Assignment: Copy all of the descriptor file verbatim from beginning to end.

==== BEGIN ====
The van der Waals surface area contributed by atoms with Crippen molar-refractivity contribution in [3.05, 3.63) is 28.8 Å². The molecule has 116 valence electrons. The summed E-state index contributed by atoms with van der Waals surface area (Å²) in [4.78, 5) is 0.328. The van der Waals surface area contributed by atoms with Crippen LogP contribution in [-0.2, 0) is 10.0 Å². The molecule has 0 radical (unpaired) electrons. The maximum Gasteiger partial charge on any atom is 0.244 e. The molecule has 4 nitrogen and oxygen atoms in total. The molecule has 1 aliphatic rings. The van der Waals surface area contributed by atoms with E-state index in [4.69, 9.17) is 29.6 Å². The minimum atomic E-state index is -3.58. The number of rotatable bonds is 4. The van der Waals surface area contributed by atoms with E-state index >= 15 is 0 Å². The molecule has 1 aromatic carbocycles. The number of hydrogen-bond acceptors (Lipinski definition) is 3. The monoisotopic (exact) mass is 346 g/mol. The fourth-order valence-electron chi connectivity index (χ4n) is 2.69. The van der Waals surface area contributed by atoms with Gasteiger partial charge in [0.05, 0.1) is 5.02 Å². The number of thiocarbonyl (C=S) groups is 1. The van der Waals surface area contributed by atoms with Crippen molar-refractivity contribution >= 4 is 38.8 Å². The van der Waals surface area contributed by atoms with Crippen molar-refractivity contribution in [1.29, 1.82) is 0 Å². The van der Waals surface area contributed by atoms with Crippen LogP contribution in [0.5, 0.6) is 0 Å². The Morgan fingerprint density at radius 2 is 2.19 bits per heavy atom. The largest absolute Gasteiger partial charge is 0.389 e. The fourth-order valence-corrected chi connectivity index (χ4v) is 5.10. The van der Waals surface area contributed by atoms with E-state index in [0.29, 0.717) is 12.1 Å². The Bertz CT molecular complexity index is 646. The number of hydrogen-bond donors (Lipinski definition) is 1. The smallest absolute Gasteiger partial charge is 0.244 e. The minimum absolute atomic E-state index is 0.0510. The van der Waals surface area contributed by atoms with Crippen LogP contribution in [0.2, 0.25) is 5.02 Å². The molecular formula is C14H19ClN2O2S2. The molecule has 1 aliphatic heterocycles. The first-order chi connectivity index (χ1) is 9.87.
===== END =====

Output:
The van der Waals surface area contributed by atoms with Crippen molar-refractivity contribution in [3.05, 3.63) is 28.8 Å². The molecule has 116 valence electrons. The summed E-state index contributed by atoms with van der Waals surface area (Å²) in [4.78, 5) is 0.328. The van der Waals surface area contributed by atoms with Crippen LogP contribution in [-0.2, 0) is 10.0 Å². The molecule has 0 radical (unpaired) electrons. The maximum Gasteiger partial charge on any atom is 0.244 e. The molecule has 4 nitrogen and oxygen atoms in total. The molecule has 1 aliphatic rings. The van der Waals surface area contributed by atoms with E-state index in [4.69, 9.17) is 29.6 Å². The minimum atomic E-state index is -3.58. The number of rotatable bonds is 4. The van der Waals surface area contributed by atoms with E-state index >= 15 is 0 Å². The molecule has 1 aromatic carbocycles. The number of hydrogen-bond acceptors (Lipinski definition) is 3. The monoisotopic (exact) mass is 346 g/mol. The fourth-order valence-electron chi connectivity index (χ4n) is 2.69. The van der Waals surface area contributed by atoms with Gasteiger partial charge in [0.05, 0.1) is 5.02 Å². The number of thiocarbonyl (C=S) groups is 1. The van der Waals surface area contributed by atoms with Crippen molar-refractivity contribution >= 4 is 38.8 Å². The van der Waals surface area contributed by atoms with Crippen molar-refractivity contribution in [1.29, 1.82) is 0 Å². The van der Waals surface area contributed by atoms with Crippen LogP contribution in [0.5, 0.6) is 0 Å². The Morgan fingerprint density at radius 2 is 2.19 bits per heavy atom. The largest absolute Gasteiger partial charge is 0.389 e. The fourth-order valence-corrected chi connectivity index (χ4v) is 5.10. The van der Waals surface area contributed by atoms with E-state index in [0.29, 0.717) is 12.1 Å². The Bertz CT molecular complexity index is 646. The number of hydrogen-bond donors (Lipinski definition) is 1. The smallest absolute Gasteiger partial charge is 0.244 e. The minimum absolute atomic E-state index is 0.0510. The van der Waals surface area contributed by atoms with Crippen LogP contribution in [0.2, 0.25) is 5.02 Å². The molecular formula is C14H19ClN2O2S2. The molecule has 1 aliphatic heterocycles. The first-order chi connectivity index (χ1) is 9.87.